I think that rape is a very specific type of crime that is much more difficult to morally justify than others. Theft can be moral if a man steals because he's hungry and can't afford food. Murder can be morally just if you kill someone in defense of yourself or others.

There isn't a moral justification for rape.
 
  • Like
Reactions: BrawlMan

Generals

Elite Member
May 19, 2020
537
278
68
No, I think you have an extended and somewhat tenuous argument to collective guilt which, whilst coherent, is well short of infallible deductive logic.
As plenty of people have taken offense to the sexist theory about "men's culture" which was posited I'll stand by my analysis.
 
Last edited:
  • Like
Reactions: Hawki

Agema

You have no authority here, Jackie Weaver
Legacy
Mar 3, 2009
8,272
5,639
118
I think that rape is a very specific type of crime that is much more difficult to morally justify than others.
I think you're in danger here of assuming forced rape with violent assault. But we know perfectly well a lot of other rape occurs, and I think some of that is something people can much more easily justify to themselves in the heat of the moment. Such as two people out on a night out, they're getting on well, one of them gets blind drunk and is taken home, where the other takes advantage. There are forms of intimidating people into compliance (think some PUA shit), and people can much more readily tell themselves that they had consent, or at least the facsimile of it that is someone not stopping them.

I think you're also looking at this very rationally, and overestimating the rationality of others. I've watched some real police dramas, and I was staggered to see some people, when the police have laid the proof of their sins in front of them, hopelessly protest that they aren't a rapist, or a child abuser. I don't think this is just some feeble last gasp denial as if the police are going to say it's all okay then and withdraw the charges. I think they simply have not managed to fully conceive of what they have done as wrong.
 

Thaluikhain

Elite Member
Legacy
Jan 16, 2010
15,672
1,318
118
I think you're in danger here of assuming forced rape with violent assault. But we know perfectly well a lot of other rape occurs, and I think some of that is something people can much more easily justify to themselves in the heat of the moment. Such as two people out on a night out, they're getting on well, one of them gets blind drunk and is taken home, where the other takes advantage. There are forms of intimidating people into compliance (think some PUA shit), and people can much more readily tell themselves that they had consent, or at least the facsimile of it that is someone not stopping them.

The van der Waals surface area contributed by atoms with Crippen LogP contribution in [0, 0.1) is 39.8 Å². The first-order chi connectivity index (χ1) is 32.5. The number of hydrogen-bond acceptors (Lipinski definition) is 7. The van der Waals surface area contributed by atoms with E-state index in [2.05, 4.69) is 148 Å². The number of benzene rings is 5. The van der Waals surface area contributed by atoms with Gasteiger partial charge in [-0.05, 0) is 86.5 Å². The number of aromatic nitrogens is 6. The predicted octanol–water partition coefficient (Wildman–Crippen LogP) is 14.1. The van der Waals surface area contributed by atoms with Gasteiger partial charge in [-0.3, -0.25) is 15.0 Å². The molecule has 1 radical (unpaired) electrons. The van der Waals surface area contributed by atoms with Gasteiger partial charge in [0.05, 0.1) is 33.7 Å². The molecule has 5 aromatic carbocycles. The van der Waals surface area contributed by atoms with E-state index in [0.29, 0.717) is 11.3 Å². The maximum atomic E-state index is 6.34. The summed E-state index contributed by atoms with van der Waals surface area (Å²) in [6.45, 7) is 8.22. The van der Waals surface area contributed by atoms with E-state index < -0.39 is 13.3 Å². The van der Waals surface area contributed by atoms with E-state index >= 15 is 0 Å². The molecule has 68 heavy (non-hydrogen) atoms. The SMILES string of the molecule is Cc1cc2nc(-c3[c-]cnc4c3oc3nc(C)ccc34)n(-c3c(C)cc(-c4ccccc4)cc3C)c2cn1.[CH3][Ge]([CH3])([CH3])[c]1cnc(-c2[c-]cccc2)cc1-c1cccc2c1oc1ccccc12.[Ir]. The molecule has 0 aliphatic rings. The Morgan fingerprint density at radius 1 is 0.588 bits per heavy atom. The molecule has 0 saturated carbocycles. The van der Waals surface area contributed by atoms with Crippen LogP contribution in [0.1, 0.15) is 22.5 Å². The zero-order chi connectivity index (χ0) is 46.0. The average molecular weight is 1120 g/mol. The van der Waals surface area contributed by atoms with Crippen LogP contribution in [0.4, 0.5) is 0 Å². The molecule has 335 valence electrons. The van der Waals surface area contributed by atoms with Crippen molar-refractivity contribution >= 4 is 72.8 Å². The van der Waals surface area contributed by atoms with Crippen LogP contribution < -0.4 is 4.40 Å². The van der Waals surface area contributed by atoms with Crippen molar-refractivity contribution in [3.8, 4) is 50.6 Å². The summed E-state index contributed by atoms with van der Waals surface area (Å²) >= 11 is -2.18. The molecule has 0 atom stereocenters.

I think you're also looking at this very rationally, and overestimating the rationality of others. I've watched some real police dramas, and I was staggered to see some people, when the police have laid the proof of their sins in front of them, hopelessly protest that they aren't a rapist, or a child abuser. I don't think this is just some feeble last gasp denial as if the police are going to say it's all okay then and withdraw the charges. I think they simply have not managed to fully conceive of what they have done as wrong.
And to add to that, it's not just the rapists. Lots of "normal" people when hearing about a rape will find it doesn't fit their idea of rape and thus doesn't count. They had consensual sex in the past, the victim consented to some stuff, the rapist took the victim out to dinner and was owed sex, they were married etc.
 
  • Like
Reactions: Agema

tstorm823

Elite Member
Legacy
Aug 4, 2011
4,580
707
118
Country
USA
You're not merely saying it's overlooked. You're saying it points a certain way, and that the ratio is so drastically in one direction that it overturns all kept data.
I am merely saying it's overlooked. They data we keep is insufficient to reach a meaningful conclusion.